3D-printed food and furniture to star at futuristic restaurant pop-up

by Kim Megson | 08 Jul 2016
Our philosophy is to create a place where people can think about the future and consider how it’s affecting our lives
– Antony Dobrzensky

Diners across the world will soon be able to eat 3D printed food using 3D printed utensils in a pop-up restaurant filled with 3D printed furniture.

Food Ink is a new restaurant concept created by a collective of architects, artists, chefs, designers, engineers and inventors.

The first pop-up recently launched in Venlo, Holland, and one will debut outside a brewery in Shoreditch, London from 25-27 July. A nine-course dinner will be 3D-printed live to guests by an international team of cooks, artists and technologists including chefs Mateu Blanch and Michelin-starred elBulli veteran Joel Castanye. The pair currently run the kitchen at La Boscana in Bellvis, Spain.

Food Ink’s meals are produced using a multi-material 3D printer that can print a huge range of ingredients, from chocolate to goat’s cheese and pizza dough. These are made into a paste before being fed into the machine in much the same way an ink cartridge would be. Very thin layers of the paste are then built up and fused together to form a solid object, which can be eaten.

Dutch 3D printing innovators byFlow are founding partners of the restaurant, alongside businessmen Antony Dobrzensky and Marcio Barradas, who developed the concept.

Tables, chairs and lamps in the restaurant are are all 3D printed, and were designed by architect Arthur Mamou-Mani, a protégé of Zaha Hadid. Polish artist Iwona Lisiecka created the utensils, and a team of filmmakers have made original visual projections and music to be displayed in the restaurant.

“Our goal is to work with the best designers and chefs to create nutritious, delicious and healthy food and an amazing multi-sensory experience,” Dobrzensky told CLAD. “With the pop-up, we want to announce to the world that this concept is now viable, get people excited and hopefully grow the concept into a scalable business. It’s a much better way than sitting in a boardroom in a suit making a boring pitch.

“The technology is still first generation and given the speed of development I’ve seen, in about four years this type of 3D printing will be everywhere. ”

Future planned venues for Food Ink include Berlin, Dubai, Seoul, Rome, Las Vegas, Tokyo, Sydney and Reykjavik. The restaurant’s founders hope these events will draw the attention of investors, allowing them to create a viable brand and a chain of permanent Food Ink restaurants that catch the imagination in the same way as ice bars or dining in the dark.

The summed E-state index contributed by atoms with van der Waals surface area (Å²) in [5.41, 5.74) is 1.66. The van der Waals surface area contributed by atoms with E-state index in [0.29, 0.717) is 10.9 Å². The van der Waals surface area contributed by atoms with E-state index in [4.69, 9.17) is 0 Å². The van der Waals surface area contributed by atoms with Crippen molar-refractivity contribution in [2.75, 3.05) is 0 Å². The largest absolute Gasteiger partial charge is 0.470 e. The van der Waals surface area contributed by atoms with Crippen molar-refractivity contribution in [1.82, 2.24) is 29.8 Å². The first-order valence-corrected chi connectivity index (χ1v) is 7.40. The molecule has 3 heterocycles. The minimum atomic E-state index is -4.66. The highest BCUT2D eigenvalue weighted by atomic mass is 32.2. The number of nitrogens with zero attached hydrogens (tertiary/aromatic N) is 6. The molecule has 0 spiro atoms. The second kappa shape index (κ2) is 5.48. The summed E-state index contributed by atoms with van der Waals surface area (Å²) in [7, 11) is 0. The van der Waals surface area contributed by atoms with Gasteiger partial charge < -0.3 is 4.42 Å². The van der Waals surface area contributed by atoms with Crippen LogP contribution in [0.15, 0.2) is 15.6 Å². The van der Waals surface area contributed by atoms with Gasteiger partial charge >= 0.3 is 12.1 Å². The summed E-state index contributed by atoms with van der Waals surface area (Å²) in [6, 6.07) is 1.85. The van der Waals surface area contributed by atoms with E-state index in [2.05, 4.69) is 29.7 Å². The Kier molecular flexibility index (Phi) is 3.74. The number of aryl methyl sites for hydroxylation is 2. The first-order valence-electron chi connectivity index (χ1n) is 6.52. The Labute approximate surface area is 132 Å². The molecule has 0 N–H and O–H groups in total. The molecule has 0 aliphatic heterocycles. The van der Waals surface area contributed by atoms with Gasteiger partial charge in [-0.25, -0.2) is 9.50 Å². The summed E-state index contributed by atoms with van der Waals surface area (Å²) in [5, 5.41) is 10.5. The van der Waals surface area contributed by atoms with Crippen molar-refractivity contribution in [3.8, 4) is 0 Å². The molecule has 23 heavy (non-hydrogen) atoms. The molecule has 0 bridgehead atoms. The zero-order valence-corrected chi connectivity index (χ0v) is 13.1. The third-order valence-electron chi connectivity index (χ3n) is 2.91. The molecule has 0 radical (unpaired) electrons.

“We’re all aware that the amount of technology around us and the speed with which it changes is accelerating,” Dobrzensky said. “It’s very exciting and empowering but also a bit disorienting and alarming for a number of people. A big part of our philosophy is to have a place where people can come and think about the future, have a conversation about it, and consider how it’s affecting our lives. We want to create a positive environment to get people thinking about some of the difficult issues we’ll have to navigate in order to sustainably move into the future.

“The restaurant design is intended to show the present and the future blurring and dissolving in our midst, just as science fiction and reality often blurs. We’re trying to provide, quite literally, a taste of the future.”

Food Ink  3D-printed food  3D printing  architecture  design  restaurant design  byFlow  future 
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FEATURE: Technology – 3D printing

Diners across the world will soon be able to eat 3D printed food using 3D printed utensils in a pop-up restaurant filled with 3D printed furniture. Food Ink is a new restaurant concept created by a collective of architects, artists, chefs, designers, engineers and inventors. The first pop-up recently launched in Venlo, Holland, and one will debut outside a brewery in Shoreditch, London from 25-27 July. A nine-course dinner will
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A nine-course dinner will be 3D-printed live to guests by an international team of cooks, artists and technologists / Food Ink
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